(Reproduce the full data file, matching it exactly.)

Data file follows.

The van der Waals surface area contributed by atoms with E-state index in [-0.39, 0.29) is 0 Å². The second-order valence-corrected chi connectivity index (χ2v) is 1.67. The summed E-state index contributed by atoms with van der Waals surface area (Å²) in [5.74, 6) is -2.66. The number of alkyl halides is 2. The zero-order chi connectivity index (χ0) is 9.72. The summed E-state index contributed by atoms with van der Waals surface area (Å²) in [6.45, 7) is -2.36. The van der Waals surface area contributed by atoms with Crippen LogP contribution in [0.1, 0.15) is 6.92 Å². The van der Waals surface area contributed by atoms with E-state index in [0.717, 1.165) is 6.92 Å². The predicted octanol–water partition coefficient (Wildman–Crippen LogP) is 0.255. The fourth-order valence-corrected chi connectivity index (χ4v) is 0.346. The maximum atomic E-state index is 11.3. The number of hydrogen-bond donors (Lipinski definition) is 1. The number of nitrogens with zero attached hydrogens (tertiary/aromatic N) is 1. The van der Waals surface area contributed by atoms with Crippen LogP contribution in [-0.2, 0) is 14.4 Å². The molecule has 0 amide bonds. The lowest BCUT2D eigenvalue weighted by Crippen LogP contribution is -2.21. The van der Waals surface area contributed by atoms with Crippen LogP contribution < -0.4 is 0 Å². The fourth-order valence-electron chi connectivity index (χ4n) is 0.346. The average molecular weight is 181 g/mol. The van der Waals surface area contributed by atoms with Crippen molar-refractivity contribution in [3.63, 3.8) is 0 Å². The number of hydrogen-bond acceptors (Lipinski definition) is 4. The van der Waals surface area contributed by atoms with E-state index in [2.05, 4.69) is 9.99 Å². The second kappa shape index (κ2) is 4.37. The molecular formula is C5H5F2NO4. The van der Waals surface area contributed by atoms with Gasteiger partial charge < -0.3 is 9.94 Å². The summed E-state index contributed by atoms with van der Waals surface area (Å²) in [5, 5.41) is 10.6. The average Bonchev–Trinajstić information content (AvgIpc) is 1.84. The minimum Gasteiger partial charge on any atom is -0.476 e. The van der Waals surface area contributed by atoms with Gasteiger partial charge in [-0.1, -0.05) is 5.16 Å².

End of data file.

The van der Waals surface area contributed by atoms with E-state index in [-0.39, 0.29) is 0 Å². The second-order valence-corrected chi connectivity index (χ2v) is 1.67. The summed E-state index contributed by atoms with van der Waals surface area (Å²) in [5.74, 6) is -2.66. The number of alkyl halides is 2. The zero-order chi connectivity index (χ0) is 9.72. The summed E-state index contributed by atoms with van der Waals surface area (Å²) in [6.45, 7) is -2.36. The van der Waals surface area contributed by atoms with Crippen LogP contribution in [0.1, 0.15) is 6.92 Å². The van der Waals surface area contributed by atoms with E-state index in [0.717, 1.165) is 6.92 Å². The predicted octanol–water partition coefficient (Wildman–Crippen LogP) is 0.255. The fourth-order valence-corrected chi connectivity index (χ4v) is 0.346. The maximum atomic E-state index is 11.3. The number of hydrogen-bond donors (Lipinski definition) is 1. The number of nitrogens with zero attached hydrogens (tertiary/aromatic N) is 1. The van der Waals surface area contributed by atoms with Crippen LogP contribution in [-0.2, 0) is 14.4 Å². The molecule has 0 amide bonds. The lowest BCUT2D eigenvalue weighted by Crippen LogP contribution is -2.21. The van der Waals surface area contributed by atoms with Crippen LogP contribution < -0.4 is 0 Å². The fourth-order valence-electron chi connectivity index (χ4n) is 0.346. The average molecular weight is 181 g/mol. The van der Waals surface area contributed by atoms with Crippen molar-refractivity contribution in [3.63, 3.8) is 0 Å². The number of hydrogen-bond acceptors (Lipinski definition) is 4. The van der Waals surface area contributed by atoms with E-state index in [2.05, 4.69) is 9.99 Å². The second kappa shape index (κ2) is 4.37. The molecular formula is C5H5F2NO4. The van der Waals surface area contributed by atoms with Gasteiger partial charge < -0.3 is 9.94 Å². The summed E-state index contributed by atoms with van der Waals surface area (Å²) in [5, 5.41) is 10.6. The average Bonchev–Trinajstić information content (AvgIpc) is 1.84. The minimum Gasteiger partial charge on any atom is -0.476 e. The van der Waals surface area contributed by atoms with Gasteiger partial charge in [-0.1, -0.05) is 5.16 Å².